When all was done at 10:30 my exit into the parking lot was like Timothy Leary waking from a bad trip. The world was awash in blinding light and throbbing colors and populated with unidentifiable moving objects I could only assume were autos and pedestrians. Somehow I drove the 15 miles to my house without incident. At least I think so, since I have seen no hit and run fatalities reported in the paper.

I got home at 11:15 and realized that I had just forty five minutes to regain my eyesight before having to drive the ten miles to Clinton to take the census exam.
(to be continued)

Saturday, February 21, 2009

Me on Steroids

Move over, A-Rod, Jer-Rod’s on the juice.

That’s right, the roids. No, My Unidentified Dominican Cousin is not shooting it up my arse. I am not a na├»ve multi-million dollar athlete with a legion of trainers, lawyers, and agents who had no idea what he was putting into his body except “it wasn’t Tic-Tacs.” Mine came from my doctor complete with a 27 page list of possible side-effects.

I went to the doctor because I was experiencing a return of some of the symptoms of the Bell ’s palsy I had contracted sixteen years ago. The symptoms were mild, so he could not be sure if what he was seeing was damage from the first event or signs of a new flare-up.

To be cautious, he prescribed steroid tablets to ease any possible inflammation on the left side of my face, and an anti-viral medication, because that is the protocol with Bell’s these days.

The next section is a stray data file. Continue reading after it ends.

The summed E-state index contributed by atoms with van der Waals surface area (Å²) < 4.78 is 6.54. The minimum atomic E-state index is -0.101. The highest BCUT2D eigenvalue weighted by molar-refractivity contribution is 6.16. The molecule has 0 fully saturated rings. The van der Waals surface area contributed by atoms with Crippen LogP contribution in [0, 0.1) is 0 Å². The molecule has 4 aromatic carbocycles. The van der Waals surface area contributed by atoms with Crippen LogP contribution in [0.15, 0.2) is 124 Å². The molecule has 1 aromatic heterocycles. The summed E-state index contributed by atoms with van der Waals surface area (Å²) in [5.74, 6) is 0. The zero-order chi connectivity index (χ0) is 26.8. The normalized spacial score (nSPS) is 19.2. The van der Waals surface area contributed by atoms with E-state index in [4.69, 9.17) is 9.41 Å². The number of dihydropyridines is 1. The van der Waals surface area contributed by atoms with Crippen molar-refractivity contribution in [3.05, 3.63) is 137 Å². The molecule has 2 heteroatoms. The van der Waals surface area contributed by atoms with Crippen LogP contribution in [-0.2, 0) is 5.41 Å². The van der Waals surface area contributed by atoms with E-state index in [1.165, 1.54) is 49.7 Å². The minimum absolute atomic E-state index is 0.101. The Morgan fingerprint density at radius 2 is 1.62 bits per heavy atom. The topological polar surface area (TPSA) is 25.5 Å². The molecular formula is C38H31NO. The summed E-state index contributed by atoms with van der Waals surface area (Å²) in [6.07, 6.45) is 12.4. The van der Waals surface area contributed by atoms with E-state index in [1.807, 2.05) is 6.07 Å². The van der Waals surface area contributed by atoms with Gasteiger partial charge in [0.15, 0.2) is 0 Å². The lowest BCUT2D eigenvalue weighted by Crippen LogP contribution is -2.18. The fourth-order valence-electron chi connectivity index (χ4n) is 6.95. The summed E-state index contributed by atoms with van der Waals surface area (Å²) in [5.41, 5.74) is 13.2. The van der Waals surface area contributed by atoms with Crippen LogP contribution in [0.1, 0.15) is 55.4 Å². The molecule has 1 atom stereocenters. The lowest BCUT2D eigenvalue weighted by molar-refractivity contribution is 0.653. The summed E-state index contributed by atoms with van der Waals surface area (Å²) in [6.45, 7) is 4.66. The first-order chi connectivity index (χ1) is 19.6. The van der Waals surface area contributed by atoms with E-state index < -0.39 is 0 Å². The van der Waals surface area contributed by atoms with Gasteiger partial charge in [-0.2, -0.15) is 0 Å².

I have never taken steroids before and, frankly, I am impressed. By the second full day on the juice my back, shoulders, and other late life hot spots had ceased to hurt. I was able to increase my daily walk from 2.5 miles to 4 with no additional fatigue. I hauled and stacked 10 forty pound sacks of wood pellets from the barn to the front porch in ten minutes; a task that usually takes a half hour with several stops to stretch out my back.

I felt stronger, younger, and more energetic.

And, you will be pleased to hear, my testicles did not shrivel up like prunes in the dehydrator. This cannot be said for Jose Canseco. I recently watched a real life special about him (this was before I was on the roids and could sit through a 2 hour show about a self-indulged jerk). He goes to his doctor who tells him that his body is no longer creating semen. The doctor is not sure if this is a result of years of steroid abuse, or a side-effect of his affair with Madonna. As cruelly Darwinian as this seems, it is good news to those of us who shuddered at the thought of generations of Jose Cansecos coming down the pipe, so to speak……one and done.